The proliferation of fantasy film festivals and “midnight madness” programs at regional fests means that every year, there’s a large pool of independently produced horror movies that draw good buzz, but languish without theatrical distribution. A few video companies have been diligent about rounding up the best of these: Magnolia’s Magnet, The Weinstein Company’s Genius Products, and especially Lionsgate, which has its After Dark Horrorfest-endorsed “Films To Die For” series and its Sam Raimi-sponsored “Ghost House Underground” series. Following last year’s eight-title GHU bonanza, the Ghost House series this year has been cut back to a modest four, offering a handy round-up of what’s on horror filmmakers’ minds at the end of the ’00s. Primarily? Spreading infections, dangerous hicks, and creepy kids.
In Mark A. Lewis’ Canadian thriller The Thaw, Val Kilmer plays an environmental activist/scientist who discovers a frozen woolly-mammoth corpse infested with prehistoric bugs that breed under the skin of mammals. Soon, the students working alongside Kilmer are hacking off their own limbs to keep the creepy-crawlies at bay. The Thaw sports some genuinely scary bug effects, but the action is slow to load, and interrupted by dumb character choices and too many “When will people realize that global warming is a real problem?” speeches. A far better “the terror is spreading” premise anchors Tom Shankland’s British shocker The Children, in which two upper-middle-class families spend their Christmas holiday together on a sprawling estate, though their merrymaking is disrupted when their kids contract a virus that turns them into parent-killing psychopaths. The Children cleverly exploits the taboo against parents harming their progeny—even knife-wielding progeny—while building toward an effectively gory commentary on ineffectual modern parenting philosophies.
The problem of offspring also dominates Offspring, adapted by director Andrew van den Houten from Jack Ketchum’s cult novel about a clan of cannibalistic cave dwellers in coastal Maine. The film looks cheap, the acting quality varies wildly, and there are one too many subplots for a movie that’s less than 80 minutes long, but Offspring delivers the goods as far as gruesomeness and queasy anxiety go. It also conveys Ketchum’s vision of a world where “civilization” is a fragile illusion. Similarly, fear of primitives—especially foreign primitives—drives Seventh Moon, in which a young American couple visits China during Ghost Month and gets waylaid by a rural cult that offers them as a sacrifice to the spirit world. That’s a fine idea for a horror film, but writer-director Eduardo Sánchez—best known as one of the creators of The Blair Witch Project—botches it by shooting nearly every scene with shaky handheld cameras in heavy darkness, as though trying to claim the Blair Witch style as his defining characteristic as a filmmaker.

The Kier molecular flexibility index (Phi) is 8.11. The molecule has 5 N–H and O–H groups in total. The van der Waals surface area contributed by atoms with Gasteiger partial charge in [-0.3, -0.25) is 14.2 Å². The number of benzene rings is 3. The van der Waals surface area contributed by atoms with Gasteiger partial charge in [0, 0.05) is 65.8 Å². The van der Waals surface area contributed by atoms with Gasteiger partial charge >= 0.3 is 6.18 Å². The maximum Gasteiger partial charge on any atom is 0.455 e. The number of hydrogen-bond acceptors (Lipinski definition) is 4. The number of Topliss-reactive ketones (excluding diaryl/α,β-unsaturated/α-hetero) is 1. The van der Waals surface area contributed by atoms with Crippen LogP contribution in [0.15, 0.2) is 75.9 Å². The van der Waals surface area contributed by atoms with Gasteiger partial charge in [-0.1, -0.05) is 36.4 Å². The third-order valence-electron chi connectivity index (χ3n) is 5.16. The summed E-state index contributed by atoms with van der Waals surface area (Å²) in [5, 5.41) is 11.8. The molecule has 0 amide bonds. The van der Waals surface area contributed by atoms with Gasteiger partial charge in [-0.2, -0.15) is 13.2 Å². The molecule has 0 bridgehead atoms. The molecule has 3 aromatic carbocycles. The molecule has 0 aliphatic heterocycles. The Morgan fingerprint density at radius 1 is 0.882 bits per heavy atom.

To be fair, Seventh Moon probably plays a lot better on a big screen with a large, receptive audience—the kind found at film festivals. On DVD, a lot of these between-the-cracks horror movies that Lionsgate and others release lose some visceral impact. Watching them requires viewers to imagine what the movie might be like under the right screening circumstances. These discs are more useful for genre buffs who like to track trends and keep an eye out for unpolished gems. The Children and Offspring are certainly worthy of consideration in that regard. And so long as the multiplexes remain stuffed with slick remakes and simple-minded gorefests, series like the Ghost House Underground releases will remain the best place for non-fest-going horror freaks to see movies that might actually make them squirm.
Key features: Multiple featurettes on each disc, all blandly promotional.